Example application for a capacitance multiplier

The power supply shown here provides only smoothing at this stage and no stabilisation or voltage regulation. The input is taken from the mains and rectified by the bridge rectifier. It then passes into a smoothing capacitor, C1, to provide the first smoothing and remove the major ripple. This capacitor should have a large ripple current capability if the supply is to be used for high current levels.

It should be remembered that the capacitance multiplication effect can only be realised if there is a sufficient voltage drop across the series transistor. Typically this should be a minimum of 3 volts at all times.

The capacitor C2 is connected to the base of the transistor TR1. This provides the capacitance for the capacitance multiplication effect.

TR1 is the main pass transistor and must be able to drop the required voltage and at the required current, so power dissipation may need to be calculated.

Example application for a capacitance multiplier
Example application for a capacitance multiplier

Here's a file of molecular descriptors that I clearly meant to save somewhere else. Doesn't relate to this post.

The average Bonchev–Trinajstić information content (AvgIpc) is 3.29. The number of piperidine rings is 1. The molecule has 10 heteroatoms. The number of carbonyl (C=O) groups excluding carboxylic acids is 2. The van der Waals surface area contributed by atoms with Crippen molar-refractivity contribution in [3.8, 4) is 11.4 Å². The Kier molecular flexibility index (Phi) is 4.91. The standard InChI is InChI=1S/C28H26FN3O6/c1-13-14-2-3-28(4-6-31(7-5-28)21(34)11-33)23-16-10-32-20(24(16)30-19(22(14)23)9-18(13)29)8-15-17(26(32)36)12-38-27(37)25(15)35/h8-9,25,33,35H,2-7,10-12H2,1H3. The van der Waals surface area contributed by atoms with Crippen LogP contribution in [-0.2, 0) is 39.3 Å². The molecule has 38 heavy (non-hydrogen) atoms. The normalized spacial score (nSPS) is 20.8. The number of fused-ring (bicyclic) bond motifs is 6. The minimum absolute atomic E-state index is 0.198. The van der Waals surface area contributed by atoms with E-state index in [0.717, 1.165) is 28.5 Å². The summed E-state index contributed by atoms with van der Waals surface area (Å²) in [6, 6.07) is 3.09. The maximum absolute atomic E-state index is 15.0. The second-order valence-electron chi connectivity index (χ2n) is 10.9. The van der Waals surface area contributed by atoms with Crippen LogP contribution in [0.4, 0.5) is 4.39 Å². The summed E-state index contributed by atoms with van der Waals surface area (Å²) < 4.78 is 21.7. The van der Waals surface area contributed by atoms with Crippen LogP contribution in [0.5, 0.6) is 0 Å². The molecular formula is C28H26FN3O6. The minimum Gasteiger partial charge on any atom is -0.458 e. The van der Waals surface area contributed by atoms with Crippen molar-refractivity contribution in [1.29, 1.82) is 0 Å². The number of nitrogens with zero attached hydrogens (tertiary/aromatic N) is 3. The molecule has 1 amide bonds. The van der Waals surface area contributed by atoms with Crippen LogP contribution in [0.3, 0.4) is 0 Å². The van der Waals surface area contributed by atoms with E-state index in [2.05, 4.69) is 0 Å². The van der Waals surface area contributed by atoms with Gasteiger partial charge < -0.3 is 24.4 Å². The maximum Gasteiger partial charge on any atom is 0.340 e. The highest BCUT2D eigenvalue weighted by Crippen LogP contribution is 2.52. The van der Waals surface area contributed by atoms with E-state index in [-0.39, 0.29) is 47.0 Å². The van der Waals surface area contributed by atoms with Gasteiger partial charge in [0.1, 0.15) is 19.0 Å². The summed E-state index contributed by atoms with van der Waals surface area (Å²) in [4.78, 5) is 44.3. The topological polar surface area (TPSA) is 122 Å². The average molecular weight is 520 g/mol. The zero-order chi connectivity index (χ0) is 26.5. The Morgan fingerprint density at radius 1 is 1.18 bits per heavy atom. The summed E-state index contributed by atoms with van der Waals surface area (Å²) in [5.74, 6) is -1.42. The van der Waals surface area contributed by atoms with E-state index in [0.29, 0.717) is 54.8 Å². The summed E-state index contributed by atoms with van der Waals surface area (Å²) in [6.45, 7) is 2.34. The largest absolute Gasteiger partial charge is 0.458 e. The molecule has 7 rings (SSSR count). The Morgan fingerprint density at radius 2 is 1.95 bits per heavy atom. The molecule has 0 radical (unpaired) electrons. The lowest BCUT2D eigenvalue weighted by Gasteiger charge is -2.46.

On the output there is a capacitor to provide a little further decoupling and to ensure that the circuit remains stable. The resistor ensures the output voltage drains away at power removal. The diode D1 ensures that the transistor does not become reverse biased.

Unusual Transistors Circuits

Diod Transistors

Transistor as a Zener

Zener diodes connected as shown in Fig. 1 are carefully doped at manufacture such that they break down when a critical reverse bias voltage is applied and allows current to flow. The current is limited by the power ratings of the particular device employed.

Zeners are used to provide a voltage reference and any transistor can be employed to do the same job if connected as shown in Fig. 2.

Different transistors will produce different zener voltages and a series of tests can be done to establish what the typical zener voltage is for that device.

A suitable setup could be employed as shown below.

  A BC548B gives a zener voltage Vz = 8.2V

  A BC549B gives a zener voltage Vz = 10.8V

  A BC547B gives a zener voltage Vz = 9.1V

  A BC184 gives a zener voltage Vz = 8.2V

Using the Configuration in Practice

The above circuit Fig 4 could form the basis of a low power regulated power supply.

Vbe Multiplayer

Variable Reference Voltage Circuit

Fig. 5 shows a way of adjusting the voltage Vz to suit by adjusting the resistor values of R1 and R2.

Vz = Vbe((R1 + R2)/R2)

Better regulation can be achieved with a darlington configuration as shown below where it is used in a simple regulated supply, but now the voltage Vz becomes:-